Bernie Sanders has done the math, but he doesn’t like the answer.
Hillary Clinton has a nearly unbeatable lead in the race for the Democratic presidential nomination — 2,293 delegates to Sanders’ 1,533 — that only requires her to win about 100 more delegates to clinch the candidacy.
But Sanders, in what many are viewing as an unorthodox, political faux pas, is not stepping down. In fact, he plans to take his campaign all the way to the Democratic National Convention in Philadelphia, Pennsylvania on July 25, seemingly regardless of his poor odds.
“In the past three weeks voters in Indiana, West Virginia and Oregon respectfully disagreed with Secretary Clinton,” a spokesperson wrote in a May 19 press release in response to remarks Clinton had made about the race being all but done.
“We expect voters in the remaining nine contests also will disagree. And with almost every national and state poll showing Sen. Sanders doing much, much better than Secretary Clinton against Donald Trump, it is clear that millions of Americans have growing doubts about the Clinton campaign.”
Sanders needs to win 90.8 percent of the vote (including super-delegates) in the last nine primaries, according to The Green Papers and The Washington Post. That includes California and New Jersey, which have 546 and 142 delegates, respectively, and in which Clinton has over a 90-percent chance of winning, according to Fivethirtyeight.
With those odds, Clinton and other members of the Democratic Party are looking beyond primary season to the actual presidential election, in which she will most likely have to face Republican nominee Donald Trump. Clinton sat down with CNN for an interview this week, in which she not-so-subtly hinted that the proper behavior for Sanders at this point in the race would be to step down:
“I went all the way to the end against then-senator President Obama. I won nine out of the last 12 contests. Back in 2008, I won Kentucky, Indiana and West Virginia, so I know the intense feelings that arise particularly among your supporters as you go toward the end, but we were both following the same rules just as I and Senator Sanders are following the same rules.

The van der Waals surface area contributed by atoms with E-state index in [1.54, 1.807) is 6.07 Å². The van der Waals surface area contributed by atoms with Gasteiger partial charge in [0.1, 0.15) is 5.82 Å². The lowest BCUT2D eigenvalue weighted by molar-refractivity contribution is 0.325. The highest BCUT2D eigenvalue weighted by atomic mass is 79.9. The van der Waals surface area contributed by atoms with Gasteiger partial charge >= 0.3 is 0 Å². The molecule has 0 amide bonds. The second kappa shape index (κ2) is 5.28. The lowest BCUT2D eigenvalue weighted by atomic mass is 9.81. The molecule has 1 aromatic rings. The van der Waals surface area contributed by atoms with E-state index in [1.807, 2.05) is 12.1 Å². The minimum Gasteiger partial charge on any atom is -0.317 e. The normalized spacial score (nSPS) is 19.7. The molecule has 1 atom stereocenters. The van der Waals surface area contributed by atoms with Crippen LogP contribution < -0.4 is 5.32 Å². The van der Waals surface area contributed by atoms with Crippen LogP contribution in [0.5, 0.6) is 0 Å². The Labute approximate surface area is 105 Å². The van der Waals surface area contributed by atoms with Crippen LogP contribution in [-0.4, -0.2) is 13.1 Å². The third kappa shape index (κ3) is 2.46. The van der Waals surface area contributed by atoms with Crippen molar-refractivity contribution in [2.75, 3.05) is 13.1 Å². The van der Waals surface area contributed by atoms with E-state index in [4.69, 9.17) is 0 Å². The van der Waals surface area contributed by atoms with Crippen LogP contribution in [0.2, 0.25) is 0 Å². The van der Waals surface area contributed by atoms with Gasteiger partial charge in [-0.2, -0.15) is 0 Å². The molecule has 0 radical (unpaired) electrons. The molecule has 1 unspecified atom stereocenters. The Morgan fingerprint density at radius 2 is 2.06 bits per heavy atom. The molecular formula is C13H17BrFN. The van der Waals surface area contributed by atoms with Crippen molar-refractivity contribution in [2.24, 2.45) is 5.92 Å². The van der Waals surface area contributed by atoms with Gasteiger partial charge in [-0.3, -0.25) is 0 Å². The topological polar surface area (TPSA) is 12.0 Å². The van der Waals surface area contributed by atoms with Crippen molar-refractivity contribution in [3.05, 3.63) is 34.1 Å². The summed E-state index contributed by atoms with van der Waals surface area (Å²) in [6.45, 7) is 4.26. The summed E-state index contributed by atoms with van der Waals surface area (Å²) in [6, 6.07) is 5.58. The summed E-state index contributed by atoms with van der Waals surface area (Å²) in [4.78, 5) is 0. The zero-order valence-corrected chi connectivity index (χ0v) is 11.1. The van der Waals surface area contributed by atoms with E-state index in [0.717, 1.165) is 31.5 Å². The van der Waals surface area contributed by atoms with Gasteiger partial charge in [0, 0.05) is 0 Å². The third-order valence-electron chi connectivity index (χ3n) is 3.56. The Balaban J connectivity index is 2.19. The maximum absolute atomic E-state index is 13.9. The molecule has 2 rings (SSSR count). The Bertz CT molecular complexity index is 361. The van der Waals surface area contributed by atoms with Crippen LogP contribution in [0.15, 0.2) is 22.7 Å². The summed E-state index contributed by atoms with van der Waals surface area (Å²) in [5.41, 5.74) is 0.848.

I’m 3 million votes ahead of him and I have an insurmountable lead in pledge delegates and I am confident that just as I did with Sen. Obama where … I withdrew and endorsed Sen. Obama. And about 40 percent of my supporters said they would never support him. So I worked really hard to make the case as I’m sure Sen. Sanders will. Whatever differences we might have, they pale in comparison to the presumptive nominee of the Republican party.”
One of Sanders’ biggest complaints throughout the nomination process has been the unfairness of super-delegates — which make up 15 percent of all delegates that vote at the convention — as they portray the trailing candidates as being much further behind than they actually are. And because they aren’t bound to their states’ primary or caucus outcome, they can vote for whomever they want, which, Sanders argues, leaves outsider candidates at a disadvantage.
But Clinton maintains that, rather than argue about the process or even her ever-increasing list of scandals, it is more important for the party to unite in order to stop Donald Trump from becoming president.
“The kinds of positions he is stating and the consequences of those positions and even the consequences of his statements are not just offensive to people, they are potentially dangerous,” Clinton said on CNN.